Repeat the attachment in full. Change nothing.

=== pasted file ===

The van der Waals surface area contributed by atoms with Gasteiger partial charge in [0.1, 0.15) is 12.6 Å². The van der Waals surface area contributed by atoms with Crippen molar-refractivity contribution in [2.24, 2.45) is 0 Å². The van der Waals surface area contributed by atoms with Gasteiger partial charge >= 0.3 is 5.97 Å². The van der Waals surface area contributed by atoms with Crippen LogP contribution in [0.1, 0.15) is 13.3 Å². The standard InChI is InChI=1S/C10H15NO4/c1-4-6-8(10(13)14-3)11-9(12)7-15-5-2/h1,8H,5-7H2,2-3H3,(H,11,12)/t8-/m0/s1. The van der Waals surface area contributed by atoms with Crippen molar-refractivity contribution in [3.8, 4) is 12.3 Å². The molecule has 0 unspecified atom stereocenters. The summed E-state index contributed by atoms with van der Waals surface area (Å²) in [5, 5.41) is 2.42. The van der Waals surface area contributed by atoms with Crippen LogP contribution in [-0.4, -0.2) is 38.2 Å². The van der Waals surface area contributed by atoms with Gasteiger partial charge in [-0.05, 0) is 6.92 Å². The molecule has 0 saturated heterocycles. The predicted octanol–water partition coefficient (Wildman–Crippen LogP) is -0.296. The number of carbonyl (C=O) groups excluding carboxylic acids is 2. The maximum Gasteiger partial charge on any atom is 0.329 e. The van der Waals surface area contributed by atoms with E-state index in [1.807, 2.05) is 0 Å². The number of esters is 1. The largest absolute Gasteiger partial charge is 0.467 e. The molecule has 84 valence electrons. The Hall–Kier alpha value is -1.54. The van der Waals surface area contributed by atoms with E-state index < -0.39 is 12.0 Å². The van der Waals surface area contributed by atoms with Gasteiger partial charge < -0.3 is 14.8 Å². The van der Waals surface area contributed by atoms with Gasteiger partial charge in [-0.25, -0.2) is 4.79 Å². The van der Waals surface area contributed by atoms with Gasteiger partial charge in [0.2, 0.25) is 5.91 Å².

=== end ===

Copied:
The van der Waals surface area contributed by atoms with Gasteiger partial charge in [0.1, 0.15) is 12.6 Å². The van der Waals surface area contributed by atoms with Crippen molar-refractivity contribution in [2.24, 2.45) is 0 Å². The van der Waals surface area contributed by atoms with Gasteiger partial charge >= 0.3 is 5.97 Å². The van der Waals surface area contributed by atoms with Crippen LogP contribution in [0.1, 0.15) is 13.3 Å². The standard InChI is InChI=1S/C10H15NO4/c1-4-6-8(10(13)14-3)11-9(12)7-15-5-2/h1,8H,5-7H2,2-3H3,(H,11,12)/t8-/m0/s1. The van der Waals surface area contributed by atoms with Crippen molar-refractivity contribution in [3.8, 4) is 12.3 Å². The molecule has 0 unspecified atom stereocenters. The summed E-state index contributed by atoms with van der Waals surface area (Å²) in [5, 5.41) is 2.42. The van der Waals surface area contributed by atoms with Crippen LogP contribution in [-0.4, -0.2) is 38.2 Å². The van der Waals surface area contributed by atoms with Gasteiger partial charge in [-0.05, 0) is 6.92 Å². The molecule has 0 saturated heterocycles. The predicted octanol–water partition coefficient (Wildman–Crippen LogP) is -0.296. The number of carbonyl (C=O) groups excluding carboxylic acids is 2. The maximum Gasteiger partial charge on any atom is 0.329 e. The van der Waals surface area contributed by atoms with E-state index in [1.807, 2.05) is 0 Å². The number of esters is 1. The largest absolute Gasteiger partial charge is 0.467 e. The molecule has 84 valence electrons. The Hall–Kier alpha value is -1.54. The van der Waals surface area contributed by atoms with E-state index < -0.39 is 12.0 Å². The van der Waals surface area contributed by atoms with Gasteiger partial charge < -0.3 is 14.8 Å². The van der Waals surface area contributed by atoms with Gasteiger partial charge in [-0.25, -0.2) is 4.79 Å². The van der Waals surface area contributed by atoms with Gasteiger partial charge in [0.2, 0.25) is 5.91 Å².